When clusters are easily separable, this can be simple, for example, grouping EPL players by their positions. Based on stats on where players spend time on the pitch, it will likely be easy to classify players into positions. However, for data without easily separable clusters, it can be challenging to separate classes in a meaningful way.

To build my clustering model, I tried three approaches: K-Means Clustering, DBSCAN, and Hierarchical Clustering.

K-Means Clustering

K-Means Clustering works by grouping clusters based on the distance from some number of k points, then iterating until the optimized distance between points is achieved. In K-Means clustering, a number of groups is selected, and the model will separate them into groups algorithmically. Since I didn’t know exactly how many groups I wanted, I tried varying numbers until I found a number of clusters that did a good job of separating the data, but balanced cluster density. K-Means gave me 8 clusters, which seemed to be a good method of dispersion.


DBSCAN stands for Density-based spatial clustering of applications with noise and is another clustering technique. DBSCAN arrives at a number of clusters using its algorithmic approach, measuring the distance between observations and other observations. When observations are within the radial distance of other observations and meet a minimum neighboring threshold, they are grouped into the same cluster. When one cluster runs out, the algorithm generates a new cluster. This process continues until every observation has been clustered or determined to be too far from other observations to assign to a cluster. I tried varying inputs for the radial distance and minimum number of points for MLB teams, but wasn’t able to group teams to more than 3 groups.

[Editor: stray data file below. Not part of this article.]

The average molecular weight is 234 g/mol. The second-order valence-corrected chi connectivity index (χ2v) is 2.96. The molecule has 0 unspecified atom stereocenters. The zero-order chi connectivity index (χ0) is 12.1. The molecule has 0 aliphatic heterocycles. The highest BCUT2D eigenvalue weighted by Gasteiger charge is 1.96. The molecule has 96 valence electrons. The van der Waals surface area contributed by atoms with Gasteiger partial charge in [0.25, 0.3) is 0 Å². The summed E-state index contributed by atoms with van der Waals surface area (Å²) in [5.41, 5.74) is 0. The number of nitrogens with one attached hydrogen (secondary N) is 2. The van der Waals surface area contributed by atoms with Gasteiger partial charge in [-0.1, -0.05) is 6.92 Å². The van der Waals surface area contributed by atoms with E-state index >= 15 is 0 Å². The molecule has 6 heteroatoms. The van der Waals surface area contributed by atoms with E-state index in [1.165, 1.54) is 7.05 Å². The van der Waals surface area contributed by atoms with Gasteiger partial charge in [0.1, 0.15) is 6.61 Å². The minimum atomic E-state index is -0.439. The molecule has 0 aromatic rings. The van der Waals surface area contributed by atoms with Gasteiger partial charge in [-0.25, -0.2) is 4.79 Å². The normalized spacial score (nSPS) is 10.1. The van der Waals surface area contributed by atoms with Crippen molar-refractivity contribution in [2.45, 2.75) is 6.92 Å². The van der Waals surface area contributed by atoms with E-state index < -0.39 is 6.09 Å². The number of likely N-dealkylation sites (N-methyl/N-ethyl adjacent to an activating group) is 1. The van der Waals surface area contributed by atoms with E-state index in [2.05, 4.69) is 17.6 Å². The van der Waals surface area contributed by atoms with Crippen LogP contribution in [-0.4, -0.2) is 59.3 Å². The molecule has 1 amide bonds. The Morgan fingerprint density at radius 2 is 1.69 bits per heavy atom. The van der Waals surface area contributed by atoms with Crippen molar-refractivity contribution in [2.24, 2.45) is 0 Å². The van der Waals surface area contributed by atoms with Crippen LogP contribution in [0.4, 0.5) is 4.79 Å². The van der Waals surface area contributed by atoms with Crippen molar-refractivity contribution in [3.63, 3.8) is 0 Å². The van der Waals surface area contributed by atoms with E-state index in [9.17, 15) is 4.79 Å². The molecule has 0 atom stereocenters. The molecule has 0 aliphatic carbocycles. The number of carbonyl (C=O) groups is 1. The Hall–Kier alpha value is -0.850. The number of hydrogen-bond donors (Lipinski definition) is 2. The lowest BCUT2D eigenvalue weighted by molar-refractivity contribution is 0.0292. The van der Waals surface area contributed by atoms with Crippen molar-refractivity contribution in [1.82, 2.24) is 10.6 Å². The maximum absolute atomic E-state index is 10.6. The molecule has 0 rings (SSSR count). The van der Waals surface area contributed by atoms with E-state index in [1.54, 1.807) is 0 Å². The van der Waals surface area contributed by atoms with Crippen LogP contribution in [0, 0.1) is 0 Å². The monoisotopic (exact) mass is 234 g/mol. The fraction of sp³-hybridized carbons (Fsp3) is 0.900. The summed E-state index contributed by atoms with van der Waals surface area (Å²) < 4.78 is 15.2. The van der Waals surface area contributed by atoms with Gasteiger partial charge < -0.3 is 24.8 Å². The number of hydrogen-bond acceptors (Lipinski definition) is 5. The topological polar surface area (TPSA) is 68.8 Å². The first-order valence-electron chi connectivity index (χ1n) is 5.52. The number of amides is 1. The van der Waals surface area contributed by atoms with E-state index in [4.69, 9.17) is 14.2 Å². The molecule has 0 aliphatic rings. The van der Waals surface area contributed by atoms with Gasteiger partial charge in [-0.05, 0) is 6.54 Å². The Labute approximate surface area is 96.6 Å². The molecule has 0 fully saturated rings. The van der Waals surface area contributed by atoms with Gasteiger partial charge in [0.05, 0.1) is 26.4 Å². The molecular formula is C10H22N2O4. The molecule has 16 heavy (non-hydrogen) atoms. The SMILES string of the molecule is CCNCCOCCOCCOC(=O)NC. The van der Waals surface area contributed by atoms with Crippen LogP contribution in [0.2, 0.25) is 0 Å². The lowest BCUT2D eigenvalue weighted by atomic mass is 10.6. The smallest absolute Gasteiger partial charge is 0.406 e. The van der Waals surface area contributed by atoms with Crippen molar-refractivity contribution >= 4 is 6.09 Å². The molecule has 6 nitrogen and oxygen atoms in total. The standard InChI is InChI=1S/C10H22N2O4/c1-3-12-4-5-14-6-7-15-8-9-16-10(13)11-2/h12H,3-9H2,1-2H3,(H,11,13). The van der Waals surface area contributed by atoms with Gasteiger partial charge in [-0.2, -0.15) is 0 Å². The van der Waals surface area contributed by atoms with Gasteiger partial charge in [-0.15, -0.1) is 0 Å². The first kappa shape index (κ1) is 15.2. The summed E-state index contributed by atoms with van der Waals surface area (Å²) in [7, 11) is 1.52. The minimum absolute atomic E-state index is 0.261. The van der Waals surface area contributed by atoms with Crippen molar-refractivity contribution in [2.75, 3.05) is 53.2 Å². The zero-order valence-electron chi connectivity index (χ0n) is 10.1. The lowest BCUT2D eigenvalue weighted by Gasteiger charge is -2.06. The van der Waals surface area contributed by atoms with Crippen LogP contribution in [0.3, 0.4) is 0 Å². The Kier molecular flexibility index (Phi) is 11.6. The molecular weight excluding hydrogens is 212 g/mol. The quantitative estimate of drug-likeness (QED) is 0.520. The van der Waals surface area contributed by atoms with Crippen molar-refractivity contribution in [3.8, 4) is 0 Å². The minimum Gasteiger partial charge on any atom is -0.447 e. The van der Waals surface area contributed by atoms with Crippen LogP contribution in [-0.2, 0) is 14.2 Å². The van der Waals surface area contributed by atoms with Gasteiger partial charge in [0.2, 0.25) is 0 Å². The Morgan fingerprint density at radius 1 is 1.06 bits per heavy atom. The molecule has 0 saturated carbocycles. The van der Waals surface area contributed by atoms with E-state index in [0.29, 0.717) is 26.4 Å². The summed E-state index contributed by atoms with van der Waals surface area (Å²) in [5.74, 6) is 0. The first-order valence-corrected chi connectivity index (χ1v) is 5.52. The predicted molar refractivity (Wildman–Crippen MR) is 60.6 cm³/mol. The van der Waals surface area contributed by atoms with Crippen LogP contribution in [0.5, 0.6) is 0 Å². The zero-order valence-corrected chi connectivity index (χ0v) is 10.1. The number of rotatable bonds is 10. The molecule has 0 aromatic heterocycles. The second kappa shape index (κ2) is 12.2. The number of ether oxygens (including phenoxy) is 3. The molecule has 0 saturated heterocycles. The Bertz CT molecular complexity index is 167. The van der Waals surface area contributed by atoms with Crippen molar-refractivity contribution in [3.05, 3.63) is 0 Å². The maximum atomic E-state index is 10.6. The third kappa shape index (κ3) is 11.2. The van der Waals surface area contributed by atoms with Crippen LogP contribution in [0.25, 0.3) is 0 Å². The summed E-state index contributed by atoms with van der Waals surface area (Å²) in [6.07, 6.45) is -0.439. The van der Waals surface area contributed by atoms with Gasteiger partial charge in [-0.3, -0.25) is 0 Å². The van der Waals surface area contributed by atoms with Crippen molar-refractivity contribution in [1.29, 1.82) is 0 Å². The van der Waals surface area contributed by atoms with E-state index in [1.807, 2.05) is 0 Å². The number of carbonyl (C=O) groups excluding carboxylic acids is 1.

Hierarchical Clustering

In Hierarchical Clustering, a mapping of the distances between each observation and the other observations is created. This web is organized into a decision tree-like graph, that converges with each observation grouped together at it’s end. This graph is called a dendogram and helps visualize how far each observation is from the other points. From there, a threshold between groups must be decided and much like in K-Means Clustering, clusters can be separated by selecting a number. However, with Hierarchical clustering, a distance is specified, which can somewhat arbitrarily leave observations in disparate groups. Furthermore, Hierarchical Clustering typically works best in situations where there is a distribution between observations. For example, if we wanted to cluster all English clubs that participate in the FA Cup, we might use Hierarchical Clustering, since it would better group the clubs in each division.

Choosing a Clustering Model

After running through each model, I decided to go with K-Means using a k of 8 since K-Means ensured the best spread of clusters with the most practical application. While the density and separation metrics may have been slightly better with other k options and other techniques, clustering metrics are meant to be used as guidelines, not rules. With that in mind, 8 clusters did the best job of separating as many MLB teams and EPL teams as possible.

While unsupervised learning can sometimes be inexact, my groupings certainly pass the eye test (Yankees and ManU) so I feel confident in their conclusiveness.

Visualization Structure

Given that the teams in my analysis are based in cities, I knew I wanted to incorporate a map in some way. While people often want to use maps because they think they’re cool (which let’s be real is true), it’s important to consider if it will actually add to the analysis. In this case, I considered using maps for both MLB and EPL. However, I decided to use a map only for the EPL and not the MLB, with my rationale being that for my audience of MLB fans, using a map of the US would not add any new information, but a map of the UK would. Knowing exactly where an EPL team is located visually, adds an important element of information that can help a user better understand the team they’ve selected.